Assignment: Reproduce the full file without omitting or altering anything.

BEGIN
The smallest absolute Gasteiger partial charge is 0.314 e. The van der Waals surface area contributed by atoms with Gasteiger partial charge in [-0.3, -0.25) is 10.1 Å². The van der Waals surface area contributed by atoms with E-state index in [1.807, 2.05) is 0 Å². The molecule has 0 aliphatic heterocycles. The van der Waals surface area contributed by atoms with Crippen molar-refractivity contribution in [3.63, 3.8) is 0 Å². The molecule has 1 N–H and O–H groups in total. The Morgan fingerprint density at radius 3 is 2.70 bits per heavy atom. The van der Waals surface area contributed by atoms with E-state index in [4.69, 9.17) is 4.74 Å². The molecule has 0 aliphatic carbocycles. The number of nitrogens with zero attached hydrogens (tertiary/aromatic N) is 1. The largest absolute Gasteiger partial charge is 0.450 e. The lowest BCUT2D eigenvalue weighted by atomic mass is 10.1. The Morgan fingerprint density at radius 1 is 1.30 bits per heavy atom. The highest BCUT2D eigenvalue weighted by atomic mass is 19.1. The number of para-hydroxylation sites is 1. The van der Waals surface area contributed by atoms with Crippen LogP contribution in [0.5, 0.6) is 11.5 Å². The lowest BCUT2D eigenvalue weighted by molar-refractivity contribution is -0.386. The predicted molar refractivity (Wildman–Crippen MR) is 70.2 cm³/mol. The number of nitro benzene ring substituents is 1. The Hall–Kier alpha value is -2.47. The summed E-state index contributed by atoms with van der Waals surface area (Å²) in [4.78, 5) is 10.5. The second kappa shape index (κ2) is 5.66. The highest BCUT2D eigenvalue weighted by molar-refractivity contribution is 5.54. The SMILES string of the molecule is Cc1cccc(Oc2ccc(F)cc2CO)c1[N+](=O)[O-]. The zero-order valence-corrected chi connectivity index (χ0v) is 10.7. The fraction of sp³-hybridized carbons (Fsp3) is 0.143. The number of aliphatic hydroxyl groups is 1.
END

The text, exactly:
The smallest absolute Gasteiger partial charge is 0.314 e. The van der Waals surface area contributed by atoms with Gasteiger partial charge in [-0.3, -0.25) is 10.1 Å². The van der Waals surface area contributed by atoms with E-state index in [1.807, 2.05) is 0 Å². The molecule has 0 aliphatic heterocycles. The van der Waals surface area contributed by atoms with Crippen molar-refractivity contribution in [3.63, 3.8) is 0 Å². The molecule has 1 N–H and O–H groups in total. The Morgan fingerprint density at radius 3 is 2.70 bits per heavy atom. The van der Waals surface area contributed by atoms with E-state index in [4.69, 9.17) is 4.74 Å². The molecule has 0 aliphatic carbocycles. The number of nitrogens with zero attached hydrogens (tertiary/aromatic N) is 1. The largest absolute Gasteiger partial charge is 0.450 e. The lowest BCUT2D eigenvalue weighted by atomic mass is 10.1. The Morgan fingerprint density at radius 1 is 1.30 bits per heavy atom. The highest BCUT2D eigenvalue weighted by atomic mass is 19.1. The number of para-hydroxylation sites is 1. The van der Waals surface area contributed by atoms with Crippen LogP contribution in [0.5, 0.6) is 11.5 Å². The lowest BCUT2D eigenvalue weighted by molar-refractivity contribution is -0.386. The predicted molar refractivity (Wildman–Crippen MR) is 70.2 cm³/mol. The number of nitro benzene ring substituents is 1. The Hall–Kier alpha value is -2.47. The summed E-state index contributed by atoms with van der Waals surface area (Å²) in [4.78, 5) is 10.5. The second kappa shape index (κ2) is 5.66. The highest BCUT2D eigenvalue weighted by molar-refractivity contribution is 5.54. The SMILES string of the molecule is Cc1cccc(Oc2ccc(F)cc2CO)c1[N+](=O)[O-]. The zero-order valence-corrected chi connectivity index (χ0v) is 10.7. The fraction of sp³-hybridized carbons (Fsp3) is 0.143. The number of aliphatic hydroxyl groups is 1.